Other issues of concern include the following: Must a physician offer prenatal genetic screening to all pregnant women or risk medical malpractice liability if he doesn't? Should a woman have a right to refuse prenatal screening? What if she's already had a child with a serious genetic condition? One of our workshop participants reported that her 3-year-old son's serious genetic condition had already cost more than $1 million, paid for by the state. She expressed her intention to have another child and her strong belief that she would refuse prenatal testing. What about testing infants and children for genetic conditions when there is no treatment available?
Positive and Negative Consequences of Testing. Genetic testing can have both positive and negative consequences. On the positive side, testing can help people make more informed decisions about their future. Another advantage of testing is that it provides an opportunity to seek genetic counseling so that the risk of passing on a disease gene is reduced.
On the other hand, anxiety runs high when individuals are confronted with a positive test result confirming a genetic condition. Are people prepared to deal with such news? Also, testing does not provide clear-cut answers. A positive result does not guarantee and a negative result cannot completely rule out the possibility that a person will become ill or be affected by the condition. Environment and other factors play a role. Another problem is that physicians may misinterpret the results of genetic tests now available.
If positive test results are not kept private, the individual risks the possibility of losing health insurance and employment for herself, the children, and other family members.
This concern was expressed to me at a recent meeting by a woman who is president of a local chapter of The Arc in Massachusetts. She learned recently that her two older brothers, now in their 60s, have fragile X syndrome, a genetic condition that causes mental retardation. Her two grown sons are unaffected. She could be a carrier, however, and so might they. There's now a simple test for fragile X, but she has read The Arc's educational materials and is concerned about genetic discrimination. She doesn't want any positive test results on her record or her sons', so she has decided to take the fragile X test and pay for it herself. If she is not a carrier, her sons won't have to make a decision regarding testing. Furthermore, her insurance company won't know the results.
Testing of Children. One major area of concern regarding genetic testing is the testing of children. Parents often want to have their children tested to plan for the future or reduce the anxiety of not knowing. Yet, receiving positive test results may actually restrict the child's future in many ways. Children suffer the possibility of being stigmatized for their condition, with a resulting loss of self-esteem. They may also face discrimination by family, employers, insurance companies, educational institutions, and others. What rights does a child have to agree to or refuse testing?
There are currently no universal standards among physicians for testing children. Health professionals usually recommend that testing be conducted only when there is a clear benefit to the child. Family members, on the other hand, may feel testing should be considered if it can benefit others. For example, a member of our project's advisory committee had a daughter with severe disabilities but no diagnosis. He had his daughter tested because his sister, who wanted to have a child, wished to rule out a genetic condition in the family.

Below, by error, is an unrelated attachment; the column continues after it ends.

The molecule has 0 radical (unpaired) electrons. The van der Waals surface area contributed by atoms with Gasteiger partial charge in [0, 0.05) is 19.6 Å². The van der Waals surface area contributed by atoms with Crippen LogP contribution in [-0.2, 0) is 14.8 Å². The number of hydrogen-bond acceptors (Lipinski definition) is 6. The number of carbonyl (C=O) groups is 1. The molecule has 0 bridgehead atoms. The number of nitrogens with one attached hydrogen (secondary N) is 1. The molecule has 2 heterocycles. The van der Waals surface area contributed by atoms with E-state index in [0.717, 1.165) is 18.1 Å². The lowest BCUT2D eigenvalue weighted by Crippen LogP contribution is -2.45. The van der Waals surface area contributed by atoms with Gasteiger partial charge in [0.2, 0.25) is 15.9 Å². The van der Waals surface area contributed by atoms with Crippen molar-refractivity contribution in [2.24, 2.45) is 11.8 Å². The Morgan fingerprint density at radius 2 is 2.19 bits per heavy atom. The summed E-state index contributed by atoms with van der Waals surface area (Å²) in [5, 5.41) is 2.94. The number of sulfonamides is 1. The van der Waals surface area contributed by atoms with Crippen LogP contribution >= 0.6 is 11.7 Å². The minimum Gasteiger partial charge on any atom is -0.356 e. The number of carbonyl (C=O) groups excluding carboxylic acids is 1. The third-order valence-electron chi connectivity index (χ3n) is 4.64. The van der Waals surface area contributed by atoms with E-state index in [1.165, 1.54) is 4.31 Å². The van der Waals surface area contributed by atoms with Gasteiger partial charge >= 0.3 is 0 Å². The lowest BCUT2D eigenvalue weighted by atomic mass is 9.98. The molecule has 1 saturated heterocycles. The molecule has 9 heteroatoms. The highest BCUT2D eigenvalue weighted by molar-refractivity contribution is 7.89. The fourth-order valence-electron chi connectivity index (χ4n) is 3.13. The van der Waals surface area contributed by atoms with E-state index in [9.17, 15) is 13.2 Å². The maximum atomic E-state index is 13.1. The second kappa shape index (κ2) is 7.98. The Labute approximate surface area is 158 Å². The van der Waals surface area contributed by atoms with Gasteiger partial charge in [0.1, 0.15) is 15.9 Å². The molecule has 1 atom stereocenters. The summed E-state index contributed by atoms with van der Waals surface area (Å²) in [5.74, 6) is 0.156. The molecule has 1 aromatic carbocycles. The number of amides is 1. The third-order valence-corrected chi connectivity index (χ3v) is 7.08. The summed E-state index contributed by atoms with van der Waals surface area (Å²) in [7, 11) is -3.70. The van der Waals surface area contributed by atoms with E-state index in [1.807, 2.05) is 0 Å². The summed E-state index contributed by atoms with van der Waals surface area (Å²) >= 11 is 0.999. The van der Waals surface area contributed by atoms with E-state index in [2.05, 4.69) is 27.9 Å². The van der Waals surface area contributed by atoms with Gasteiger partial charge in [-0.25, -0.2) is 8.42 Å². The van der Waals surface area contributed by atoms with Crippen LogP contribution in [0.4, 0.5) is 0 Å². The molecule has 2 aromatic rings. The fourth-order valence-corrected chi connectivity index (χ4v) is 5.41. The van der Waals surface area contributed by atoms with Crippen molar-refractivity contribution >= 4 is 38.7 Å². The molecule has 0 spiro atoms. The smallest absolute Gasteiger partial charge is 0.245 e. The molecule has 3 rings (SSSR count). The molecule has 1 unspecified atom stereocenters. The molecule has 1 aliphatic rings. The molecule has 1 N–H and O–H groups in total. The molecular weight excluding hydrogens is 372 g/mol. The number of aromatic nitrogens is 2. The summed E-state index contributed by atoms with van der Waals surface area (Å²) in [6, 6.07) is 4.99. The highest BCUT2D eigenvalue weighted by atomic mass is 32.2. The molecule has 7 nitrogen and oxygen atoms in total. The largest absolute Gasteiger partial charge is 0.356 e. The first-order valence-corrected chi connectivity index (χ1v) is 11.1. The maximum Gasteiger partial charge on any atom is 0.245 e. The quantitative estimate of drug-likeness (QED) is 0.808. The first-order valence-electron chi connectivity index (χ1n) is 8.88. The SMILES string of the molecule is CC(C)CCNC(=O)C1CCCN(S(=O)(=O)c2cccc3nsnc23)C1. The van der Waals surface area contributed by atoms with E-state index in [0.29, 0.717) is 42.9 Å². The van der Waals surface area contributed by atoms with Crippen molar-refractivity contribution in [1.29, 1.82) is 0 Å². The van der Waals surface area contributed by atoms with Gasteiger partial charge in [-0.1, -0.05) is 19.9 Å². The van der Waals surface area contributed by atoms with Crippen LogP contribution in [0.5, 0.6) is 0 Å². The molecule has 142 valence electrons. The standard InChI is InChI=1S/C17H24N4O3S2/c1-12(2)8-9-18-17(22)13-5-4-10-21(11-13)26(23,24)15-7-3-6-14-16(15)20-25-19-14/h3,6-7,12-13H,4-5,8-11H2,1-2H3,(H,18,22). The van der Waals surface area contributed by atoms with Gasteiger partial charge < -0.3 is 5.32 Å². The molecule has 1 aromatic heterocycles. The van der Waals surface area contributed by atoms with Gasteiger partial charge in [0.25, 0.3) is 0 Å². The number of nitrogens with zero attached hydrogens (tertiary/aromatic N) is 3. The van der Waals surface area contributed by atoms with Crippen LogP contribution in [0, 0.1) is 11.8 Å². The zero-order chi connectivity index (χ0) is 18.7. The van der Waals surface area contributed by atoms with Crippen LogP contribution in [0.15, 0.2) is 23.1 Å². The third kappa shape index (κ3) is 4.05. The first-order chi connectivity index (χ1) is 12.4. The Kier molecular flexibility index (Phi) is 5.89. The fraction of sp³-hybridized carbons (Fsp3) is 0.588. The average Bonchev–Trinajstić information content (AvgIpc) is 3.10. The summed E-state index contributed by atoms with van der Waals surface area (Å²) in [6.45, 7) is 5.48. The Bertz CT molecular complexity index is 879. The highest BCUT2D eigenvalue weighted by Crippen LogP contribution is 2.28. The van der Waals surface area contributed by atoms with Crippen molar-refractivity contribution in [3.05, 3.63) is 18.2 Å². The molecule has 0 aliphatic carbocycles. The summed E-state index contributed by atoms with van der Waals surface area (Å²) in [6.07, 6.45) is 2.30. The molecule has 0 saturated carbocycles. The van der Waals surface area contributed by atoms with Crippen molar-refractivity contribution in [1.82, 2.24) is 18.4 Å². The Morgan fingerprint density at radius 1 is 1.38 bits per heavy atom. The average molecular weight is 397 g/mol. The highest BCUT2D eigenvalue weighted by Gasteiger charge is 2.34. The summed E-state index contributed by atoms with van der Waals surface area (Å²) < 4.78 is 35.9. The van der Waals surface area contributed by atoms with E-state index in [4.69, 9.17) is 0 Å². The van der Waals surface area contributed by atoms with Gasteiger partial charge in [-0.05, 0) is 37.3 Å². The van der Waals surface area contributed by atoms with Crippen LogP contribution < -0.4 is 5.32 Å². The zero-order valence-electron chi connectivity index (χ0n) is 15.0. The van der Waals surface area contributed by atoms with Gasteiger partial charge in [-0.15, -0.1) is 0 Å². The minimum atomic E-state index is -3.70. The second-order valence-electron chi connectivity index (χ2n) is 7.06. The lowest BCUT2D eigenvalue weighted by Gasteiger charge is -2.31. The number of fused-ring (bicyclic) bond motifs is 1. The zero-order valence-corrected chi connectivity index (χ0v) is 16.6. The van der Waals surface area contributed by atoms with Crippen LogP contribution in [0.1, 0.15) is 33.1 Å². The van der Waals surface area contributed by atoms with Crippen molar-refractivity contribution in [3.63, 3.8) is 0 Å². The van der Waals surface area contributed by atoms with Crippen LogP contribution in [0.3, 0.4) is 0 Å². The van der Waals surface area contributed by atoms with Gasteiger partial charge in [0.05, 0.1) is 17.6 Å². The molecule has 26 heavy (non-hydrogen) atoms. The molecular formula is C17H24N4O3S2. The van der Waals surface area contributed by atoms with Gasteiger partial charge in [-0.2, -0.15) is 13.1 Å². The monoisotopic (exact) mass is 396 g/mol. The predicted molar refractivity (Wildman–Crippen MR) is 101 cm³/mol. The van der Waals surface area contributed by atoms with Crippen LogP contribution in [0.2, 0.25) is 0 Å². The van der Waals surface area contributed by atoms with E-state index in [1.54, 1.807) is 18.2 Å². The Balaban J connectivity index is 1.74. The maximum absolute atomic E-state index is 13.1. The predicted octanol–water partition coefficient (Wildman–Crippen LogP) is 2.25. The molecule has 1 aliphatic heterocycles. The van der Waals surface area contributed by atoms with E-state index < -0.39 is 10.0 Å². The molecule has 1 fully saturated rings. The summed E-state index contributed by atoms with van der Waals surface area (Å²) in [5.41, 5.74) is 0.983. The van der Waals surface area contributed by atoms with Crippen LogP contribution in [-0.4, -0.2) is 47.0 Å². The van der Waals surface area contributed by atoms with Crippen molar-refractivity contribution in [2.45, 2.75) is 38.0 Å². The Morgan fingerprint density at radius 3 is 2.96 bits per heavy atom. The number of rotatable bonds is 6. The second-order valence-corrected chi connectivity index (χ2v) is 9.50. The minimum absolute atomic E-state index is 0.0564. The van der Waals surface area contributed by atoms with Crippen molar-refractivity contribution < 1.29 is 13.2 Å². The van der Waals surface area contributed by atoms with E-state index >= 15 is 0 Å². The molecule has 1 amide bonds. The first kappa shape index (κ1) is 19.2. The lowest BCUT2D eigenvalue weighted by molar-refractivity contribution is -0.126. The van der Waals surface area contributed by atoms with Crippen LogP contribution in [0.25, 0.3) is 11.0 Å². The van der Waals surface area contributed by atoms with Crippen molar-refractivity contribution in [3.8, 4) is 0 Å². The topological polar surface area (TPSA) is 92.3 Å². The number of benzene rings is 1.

The third issue area we're discussing as an organization is the use of gene therapy, which potentially could cure some genetically caused mental retardation. Gene therapy is an experimental treatment in which normal genes are introduced into the body's cells to correct or modify the cell's function.
We inform our members that, although gene therapy holds great promise for treating some genetic diseases and conditions that have not been treatable previously, no one has ever been "cured" of their condition by gene therapy. Much more scientific research is needed for gene therapy to have a significant impact on the treatment of genetic conditions.
At this time, the most promising use of gene therapy for mental retardation is to treat single-gene conditions involving enzyme defects. Most of these defects cause significant disability that cannot be treated satisfactorily by such other approaches as modifying the diet or supplying the enzyme. Some examples include adrenoleukodystrophy, galactosemia, and the urea cycle disorders.
At some time in the future, it may also become possible to apply gene therapy to fragile X syndrome. Scientists, however, say that more knowledge is needed about the function and control of the fragile X gene before such studies are undertaken.
Gene Therapy and Ethical Issues. Gene therapy also raises some ethical questions related to the quality of life of people with diseases and conditions. We asked our members if The Arc should be advocating the development of gene therapies that can "cure" people with mental retardation. Some people say that disabilities are not diseases and, therefore, do not need to be cured or repaired. They feel that people with conditions such as mental retardation can cope with their condition and lead meaningful lives, not in spite of their disability but with it. Yet, The Arc always has supported efforts to prevent mental retardation. Should we, as an organization, support gene therapy that could one day cure mental retardation?